November 09, 2016 - 2:37pm EST by
2016 2017
Price: 3.75 EPS .12 .33
Shares Out. (in M): 166 P/E 33 11
Market Cap (in $M): 622 P/FCF nmn 5
Net Debt (in $M): 1,743 EBIT 253 330
TEV ($): 2,365 TEV/EBIT 9.35 0

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  • tankers
  • Shipping


Scorpio Tankers (STNG) owns and operates a fleet of 77 relatively new finished product tankers (which
primarily transport gasoline and diesel). STNG is a heavily beaten up stock, down by roughly 75% since
its 2015 highs on lower tanker rates and new tanker supply hitting the market this year. What investors
seem to be missing is the fact that finished product tanker supply is about to drop dramatically in the
next 12-24 months. With demand growing steadily year in and year out (even during the Great Recession),
the market is poised to shift from one of oversupply and weakish dayrates, to one of undersupply. 
Dayrates could easily spike in the next 6-12 months.
While these are notoriously volatile stocks based on where dayrates are moving, directionally it is
encouraging and we sense the market has little idea of what real rates are (index rates are quite often
wrong and delayed). Given that Scorpio’s tankers operate primarily in the spot market, the set up could
lead to a doubling of EBITDA in the 2017/2018 time frame, with the stock up similarly. While we could
be early on this name, the 13.5% dividend yield offers a nice paid to wait scenario, while industry
conditions continue to improve.
The tanker business is boom and bust with management teams that often take on too much leverage
and extract too high fees. In the finished product tanker category, the supply and demand dynamics
differ dramatically compared to crude tankers, dry bulk tankers, or containerships. Whereas the supply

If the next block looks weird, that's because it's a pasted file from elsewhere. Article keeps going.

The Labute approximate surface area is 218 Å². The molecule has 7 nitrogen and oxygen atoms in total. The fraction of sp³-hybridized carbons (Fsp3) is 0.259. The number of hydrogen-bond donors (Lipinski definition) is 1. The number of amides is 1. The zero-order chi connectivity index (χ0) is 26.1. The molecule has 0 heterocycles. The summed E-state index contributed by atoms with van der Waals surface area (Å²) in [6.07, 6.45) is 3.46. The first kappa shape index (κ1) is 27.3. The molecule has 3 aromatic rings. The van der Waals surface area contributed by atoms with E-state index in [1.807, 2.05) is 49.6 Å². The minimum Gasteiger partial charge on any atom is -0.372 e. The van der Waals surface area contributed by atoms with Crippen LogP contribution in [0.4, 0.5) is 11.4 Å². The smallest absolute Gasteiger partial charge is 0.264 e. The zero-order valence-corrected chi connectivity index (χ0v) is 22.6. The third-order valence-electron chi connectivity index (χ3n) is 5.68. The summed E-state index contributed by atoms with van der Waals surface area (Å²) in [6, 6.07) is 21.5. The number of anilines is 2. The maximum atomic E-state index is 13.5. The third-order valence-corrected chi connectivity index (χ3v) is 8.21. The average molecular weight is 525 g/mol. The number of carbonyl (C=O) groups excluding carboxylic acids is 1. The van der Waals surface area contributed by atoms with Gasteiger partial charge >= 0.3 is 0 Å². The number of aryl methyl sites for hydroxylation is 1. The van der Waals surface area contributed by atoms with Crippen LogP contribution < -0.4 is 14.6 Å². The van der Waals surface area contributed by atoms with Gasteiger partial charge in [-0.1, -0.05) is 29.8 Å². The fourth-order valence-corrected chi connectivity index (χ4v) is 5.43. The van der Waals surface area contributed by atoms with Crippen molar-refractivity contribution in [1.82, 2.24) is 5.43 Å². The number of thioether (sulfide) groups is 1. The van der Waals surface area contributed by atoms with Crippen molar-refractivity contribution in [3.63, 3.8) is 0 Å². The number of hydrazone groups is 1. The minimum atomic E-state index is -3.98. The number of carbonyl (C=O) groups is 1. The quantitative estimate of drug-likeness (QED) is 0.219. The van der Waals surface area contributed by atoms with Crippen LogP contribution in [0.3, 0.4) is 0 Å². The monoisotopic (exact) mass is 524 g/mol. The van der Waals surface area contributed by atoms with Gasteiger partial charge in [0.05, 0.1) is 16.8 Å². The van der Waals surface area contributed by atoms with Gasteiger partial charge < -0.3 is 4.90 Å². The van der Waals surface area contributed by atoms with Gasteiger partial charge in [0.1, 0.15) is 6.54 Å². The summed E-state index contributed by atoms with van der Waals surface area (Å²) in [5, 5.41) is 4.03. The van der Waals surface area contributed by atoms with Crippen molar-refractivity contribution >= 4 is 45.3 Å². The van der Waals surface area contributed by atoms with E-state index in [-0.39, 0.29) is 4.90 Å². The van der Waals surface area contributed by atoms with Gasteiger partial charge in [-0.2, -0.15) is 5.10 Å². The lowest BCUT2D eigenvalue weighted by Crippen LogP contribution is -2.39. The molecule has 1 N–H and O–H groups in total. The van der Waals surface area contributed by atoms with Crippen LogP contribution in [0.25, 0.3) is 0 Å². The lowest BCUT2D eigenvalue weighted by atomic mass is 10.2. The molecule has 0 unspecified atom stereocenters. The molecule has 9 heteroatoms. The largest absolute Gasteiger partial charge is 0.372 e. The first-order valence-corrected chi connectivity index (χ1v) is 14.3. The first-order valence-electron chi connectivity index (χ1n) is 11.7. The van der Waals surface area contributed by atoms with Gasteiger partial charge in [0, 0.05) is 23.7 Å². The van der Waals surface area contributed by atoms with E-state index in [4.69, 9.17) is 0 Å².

of crude tankers has quadrupled in a decade, and continues to be well oversupplied, the finished
product tanker market appears much more rational. Note that crude tankers are not convertible into
finished product tankers, or vice versa.
On the demand side, growth has been fueled by the increased globalization of the refining market, as
well as increasing consumption of gasoline, diesel, naphtha and jet fuel. Annual growth in finished
product demand tends to be steady as seen in this chart.
The 4.5% above refers to “ton miles” of product moved. Lower oil prices in the past 2 years have not
impacted trade either; in fact, the opposite occurs as consumption (and hence demand) tends to
increase with lower gasoline/diesel prices. Refinery expansion/growth in places like the Middle East and
China have also added to demand to move finished products. There will likely be 12 new refiners
completed in the Middle East by 2020, with only 2 planned closures. That means demand shifting from
crude carriers to finished product tankers to some extent too.
On the supply side, there are approximately 2100 tankers operating in the finished product space.
Scorpio is the biggest owner/operator of both smaller tankers (the MR or Medium Range boats, as well
as the LRs, the Long Range, biggest tankers). The MR boats cost typically $35-40mm to build, with LRs
costing $50-60mm today.
Scorpio’s LR2s are an average of 1.3 years old, against industry average age of 8 years. Their MRs are
2.2 years old today on average, against industry average age of 8.5 years. Scorpio expects to have 10
more vessels delivered (1 in 2H 2016, 8 in 2017, and 1 in 2018), at which point management intends to
harvest cash flow.
The crux of the thesis is the lack of new orders for tankers. The data from Clarksons Research
below shows a dramatic drop this year, with only 8 orders year to date through September. It takes
18-24 months for tankers to be built, meaning that in the next 6-12 months, new supply will virtually halt.
On top of that, some 5-7% of the existing fleet will “age out” each year over the next 4-5 years. That is
around between 110-150 tankers/year that need replacing. Throw in 3-4% demand growth, and the
2017-2019 picture looks like there should be solid demand for 400+ tankers in that 3 year period
(cumulatively). Supply clearly looks well below that unless orders ramp up very quickly.  New regulations
for ballast water treatment systems (BWTS) also kick in in September 2017, and further sulphur emission
standards in January 2020 will also likely increase retirements of older, non-compliant tankers.
It is also worth noting that the financing market for tankers also has been a constraint. With 20% of the
world’s shipyards likely to close over the next 2 years, there could be further delays and higher costs